The Bad:

It’s the Cybermen! … They didn’t actually play a big role in the story, but as I’m busy on Mondays I do have to take the screenshots from the coming soon trailer before I see the episode, so… it’s a bit of a guessing game (as I’m sure you can tell by the thumbnail being a Passenger which turns out to be rather unimportant…)

Sadly a lot of the rest of the episode wasn’t that interesting. Dan and Yaz being stuck in parts of their own timeline didn’t do anything for me, it just existed to remind us why Dan would be upset when his would-be girlfriend is shown to us again and establish that a Weeping Angel is stalking Yaz for the cliffhanger pay-off. Otherwise it just took up time for the sake of it.

There was also a subplot with a woman named Bel (Thaddea Graham) which showed us the universe after the Flux had ravaged it, full of Daleks, Cybermen and Sontarans vying for what little’s left, and how she was ignoring all that and searching for her lost love. There were some really cheesy bits, especially when she takes out some Cybermen with two guns like an action hero bad-ass despite looking twelve, that just didn’t work at all in my eyes, but the revelation that her lost love was Vinder was fair enough. Got to justify his role in the story somehow, plus give him an inevitable happy ending.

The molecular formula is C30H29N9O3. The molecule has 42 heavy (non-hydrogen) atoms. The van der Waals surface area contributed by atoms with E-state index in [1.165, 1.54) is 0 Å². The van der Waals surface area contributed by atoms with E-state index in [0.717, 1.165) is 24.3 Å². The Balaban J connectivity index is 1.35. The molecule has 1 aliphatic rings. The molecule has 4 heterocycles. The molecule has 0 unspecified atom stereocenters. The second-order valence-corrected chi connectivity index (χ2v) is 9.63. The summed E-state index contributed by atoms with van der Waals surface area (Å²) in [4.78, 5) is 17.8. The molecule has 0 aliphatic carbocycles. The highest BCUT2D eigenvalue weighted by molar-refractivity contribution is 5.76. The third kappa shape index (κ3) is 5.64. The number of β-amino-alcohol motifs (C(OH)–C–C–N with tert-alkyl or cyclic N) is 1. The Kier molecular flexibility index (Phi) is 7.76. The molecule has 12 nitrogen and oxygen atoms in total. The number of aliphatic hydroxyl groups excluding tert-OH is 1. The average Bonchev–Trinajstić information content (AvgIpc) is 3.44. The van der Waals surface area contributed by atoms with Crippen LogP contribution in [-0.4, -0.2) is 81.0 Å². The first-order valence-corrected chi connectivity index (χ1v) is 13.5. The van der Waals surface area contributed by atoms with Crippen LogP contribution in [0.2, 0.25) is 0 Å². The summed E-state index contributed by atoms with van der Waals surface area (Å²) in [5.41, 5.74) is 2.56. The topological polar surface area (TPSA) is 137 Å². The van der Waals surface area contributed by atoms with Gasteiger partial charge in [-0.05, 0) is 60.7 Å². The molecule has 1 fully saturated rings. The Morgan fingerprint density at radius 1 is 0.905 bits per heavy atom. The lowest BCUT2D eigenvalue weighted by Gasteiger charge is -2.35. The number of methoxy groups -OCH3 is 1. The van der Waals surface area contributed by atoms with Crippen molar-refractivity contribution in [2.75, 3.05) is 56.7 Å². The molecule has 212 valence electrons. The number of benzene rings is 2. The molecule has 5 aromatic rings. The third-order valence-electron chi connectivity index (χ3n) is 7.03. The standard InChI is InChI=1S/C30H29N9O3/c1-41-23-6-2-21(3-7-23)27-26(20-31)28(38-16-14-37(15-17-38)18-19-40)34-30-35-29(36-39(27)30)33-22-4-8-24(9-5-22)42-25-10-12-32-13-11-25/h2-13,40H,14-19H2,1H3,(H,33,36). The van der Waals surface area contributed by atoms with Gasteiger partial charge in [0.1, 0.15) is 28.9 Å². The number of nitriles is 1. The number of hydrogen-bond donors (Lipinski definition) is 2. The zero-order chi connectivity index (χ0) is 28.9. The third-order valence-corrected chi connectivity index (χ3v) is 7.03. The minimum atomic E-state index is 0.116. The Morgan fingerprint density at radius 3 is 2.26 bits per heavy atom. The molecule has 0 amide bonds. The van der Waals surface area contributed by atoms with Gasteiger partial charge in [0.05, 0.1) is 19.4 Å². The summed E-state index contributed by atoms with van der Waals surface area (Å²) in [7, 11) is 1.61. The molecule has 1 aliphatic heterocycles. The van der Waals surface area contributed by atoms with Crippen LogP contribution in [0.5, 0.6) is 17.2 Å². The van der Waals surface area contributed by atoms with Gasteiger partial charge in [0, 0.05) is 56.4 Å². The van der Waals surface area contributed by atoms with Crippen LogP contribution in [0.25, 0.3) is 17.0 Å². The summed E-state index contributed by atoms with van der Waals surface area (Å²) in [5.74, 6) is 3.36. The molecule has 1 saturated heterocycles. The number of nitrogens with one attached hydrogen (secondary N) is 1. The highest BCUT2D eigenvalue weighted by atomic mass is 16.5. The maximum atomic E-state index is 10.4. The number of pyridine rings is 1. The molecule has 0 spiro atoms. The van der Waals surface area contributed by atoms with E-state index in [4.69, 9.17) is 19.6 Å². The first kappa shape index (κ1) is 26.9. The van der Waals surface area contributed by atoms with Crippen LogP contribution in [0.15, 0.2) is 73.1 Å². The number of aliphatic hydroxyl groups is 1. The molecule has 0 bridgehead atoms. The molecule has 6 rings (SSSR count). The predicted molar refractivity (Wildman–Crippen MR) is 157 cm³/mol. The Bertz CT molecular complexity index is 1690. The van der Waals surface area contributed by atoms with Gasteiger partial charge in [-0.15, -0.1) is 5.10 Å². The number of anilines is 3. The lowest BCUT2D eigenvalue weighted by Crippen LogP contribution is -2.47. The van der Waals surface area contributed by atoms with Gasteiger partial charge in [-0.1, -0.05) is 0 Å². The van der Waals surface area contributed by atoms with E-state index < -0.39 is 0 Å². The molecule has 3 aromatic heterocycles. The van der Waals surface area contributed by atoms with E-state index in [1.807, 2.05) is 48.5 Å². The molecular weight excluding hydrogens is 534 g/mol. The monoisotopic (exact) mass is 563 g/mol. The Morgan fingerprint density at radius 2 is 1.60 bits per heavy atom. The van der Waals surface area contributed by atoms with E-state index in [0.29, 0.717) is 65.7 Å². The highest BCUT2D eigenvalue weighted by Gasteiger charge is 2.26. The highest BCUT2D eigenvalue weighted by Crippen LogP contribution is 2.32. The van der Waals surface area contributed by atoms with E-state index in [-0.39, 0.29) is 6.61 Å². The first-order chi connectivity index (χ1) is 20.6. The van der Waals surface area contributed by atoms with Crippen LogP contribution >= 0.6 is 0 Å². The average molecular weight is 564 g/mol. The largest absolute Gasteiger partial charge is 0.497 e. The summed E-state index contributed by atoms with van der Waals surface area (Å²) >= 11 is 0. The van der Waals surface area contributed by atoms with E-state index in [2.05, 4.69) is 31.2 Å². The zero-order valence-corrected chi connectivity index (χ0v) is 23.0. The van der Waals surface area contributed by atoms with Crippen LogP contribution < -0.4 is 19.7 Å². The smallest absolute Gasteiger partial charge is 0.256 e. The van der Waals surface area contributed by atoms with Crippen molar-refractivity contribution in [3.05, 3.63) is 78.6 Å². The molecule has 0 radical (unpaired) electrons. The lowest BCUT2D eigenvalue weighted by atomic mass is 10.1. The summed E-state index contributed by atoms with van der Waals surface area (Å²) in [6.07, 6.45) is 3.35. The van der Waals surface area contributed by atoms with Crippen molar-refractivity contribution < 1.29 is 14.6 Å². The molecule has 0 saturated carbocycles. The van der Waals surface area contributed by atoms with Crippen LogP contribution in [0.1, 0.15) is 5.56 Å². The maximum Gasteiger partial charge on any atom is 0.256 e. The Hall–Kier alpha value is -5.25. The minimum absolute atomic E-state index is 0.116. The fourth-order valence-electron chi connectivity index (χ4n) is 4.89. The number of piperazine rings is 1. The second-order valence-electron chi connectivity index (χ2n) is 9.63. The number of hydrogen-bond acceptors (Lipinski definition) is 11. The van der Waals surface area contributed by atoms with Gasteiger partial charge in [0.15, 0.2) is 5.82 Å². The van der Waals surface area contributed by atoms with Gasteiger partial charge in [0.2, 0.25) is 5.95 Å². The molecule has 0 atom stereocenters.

The Continuity:

Yaz finds out that a backseat Weeping Angel is far more annoying than a backseat driver.

Beyond the Fugitive Doctor first appearing in “Fugitive of the Judoon” there isn’t much else. Well, apart from stuff connecting to other Flux episodes, but I’m not linking those each time… that’s why I’ve created the Flux tag at the bottom of these reviews! If your interested in more Dark Times stuff then check out the “Time Lord Victorious” story stand I covered last year that started with “The Knight, The Fool and The Dead”, which you can then click on the Time Lord Victorious tag! Two handy tags for the price of … well, none, because they don’t cost anything.

I could also mention that the Weeping Angels first appeared in Tenth Doctor TV story “Blink” or that the Cybermen show in this episode match the new design that debuted in Thirteenth Doctor two parter “Ascension of the Cybermen / The Timeless Children”, which is also the third and so far only other episode to feature the Fugitive Doctor…

Overall Thoughts:

Swarm is delighted to hear of his own backstory a bit, even if it was a past failure.

“Once, Upon Time” did a good job of expanding the new idea of The Doctor’s hidden past, the Fugitive Doctor and even the Dark Times, but when it wasn’t doing that it also wasn’t being that interesting, and now everything has been revealed that can be revealed in this episode I can’t see myself in a hurry to watch it again. Still, it has kept the story arc moving well!